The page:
Beast Wars was the first Transformers series to include deaths in the television episodes (the original 80s series continuity had several characters die in the theatrical movie, but no characters died in the series itself). In the end, of the ten characters that appear in episode one, only six survived the entire series, and out of these, only three survived to the end of Beast Machines. Notably among them is the character Waspinator, who was blown to pieces or otherwise dismantled in almost every episode of the series, but never officially "died". Even in the sequel series Beast Machines, Waspinator survived, albeit in a new body and identity, as Thrust.

History and development

Early Beast Wars toy tech spec cards painted a picture of the Transformers taking on giant-sized forms in the present era (similar to the '80s series it was based upon). However, when Forward and DiTillio began writing the show, they instead chose a considerably earlier setting; this would later be revealed to be Earth’s prehistoric past, long after the original Transformers ship The Ark crash-landed inside a volcano. Larry DiTillio revealed that the decision to make Earth the planet was not made until the end of the first season. They gave the planet two satellites and decided that they would destroy one moon if the planet was indeed to be Earth.

Originally, the series was going to be set in the present, with certain characters from the original cartoon series reborn in new bodies. This was very much evident in the Tech Specs of the first line of toys. The writers of the series, however, knew next to nothing about the original series at first, and since they were given free reign to do what they wanted with a series whose purpose was to promote what was (at the time) a dying franchise, they rewrote the premise so that it had apparently no connection to the original series outside of a few recycled names. When Bob Forward and Larry Ditillio discovered an online Transformers chat forum and learned more about the original series however, they began to work in elements from it, placing the series in the same universe.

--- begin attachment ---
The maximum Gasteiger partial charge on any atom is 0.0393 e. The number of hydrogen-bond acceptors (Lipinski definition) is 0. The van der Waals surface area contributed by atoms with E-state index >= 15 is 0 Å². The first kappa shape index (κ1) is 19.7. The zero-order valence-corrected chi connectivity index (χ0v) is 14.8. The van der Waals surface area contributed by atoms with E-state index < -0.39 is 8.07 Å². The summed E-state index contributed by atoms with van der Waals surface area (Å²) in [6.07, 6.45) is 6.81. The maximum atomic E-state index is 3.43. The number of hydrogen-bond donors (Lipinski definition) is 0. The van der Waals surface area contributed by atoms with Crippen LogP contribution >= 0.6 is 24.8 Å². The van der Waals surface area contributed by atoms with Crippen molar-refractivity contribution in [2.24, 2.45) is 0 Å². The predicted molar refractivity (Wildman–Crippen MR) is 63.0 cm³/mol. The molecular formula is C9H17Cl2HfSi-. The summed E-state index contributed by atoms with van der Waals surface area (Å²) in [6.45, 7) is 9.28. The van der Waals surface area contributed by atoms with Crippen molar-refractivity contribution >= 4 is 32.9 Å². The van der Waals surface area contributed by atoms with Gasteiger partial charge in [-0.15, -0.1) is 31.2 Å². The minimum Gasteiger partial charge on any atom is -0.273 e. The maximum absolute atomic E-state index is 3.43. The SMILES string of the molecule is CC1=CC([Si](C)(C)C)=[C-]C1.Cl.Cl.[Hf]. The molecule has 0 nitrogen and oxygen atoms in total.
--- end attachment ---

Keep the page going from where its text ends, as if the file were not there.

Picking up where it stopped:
Early concepts for the series show that the original faction leaders (Primal and Megatron) were in fact going to be re-imaginations of the original series' faction leaders, Optimus Prime and Megatron (later Galvatron), but the series itself shows that they are indeed separate characters. (Both Primal and Megatron come face-to-face with the currently-deactivated forms of their ancestors inside the Ark at different points.) The idea of both faction leaders being the original characters was probably abandoned when the idea of the series taking place in modern times was dropped.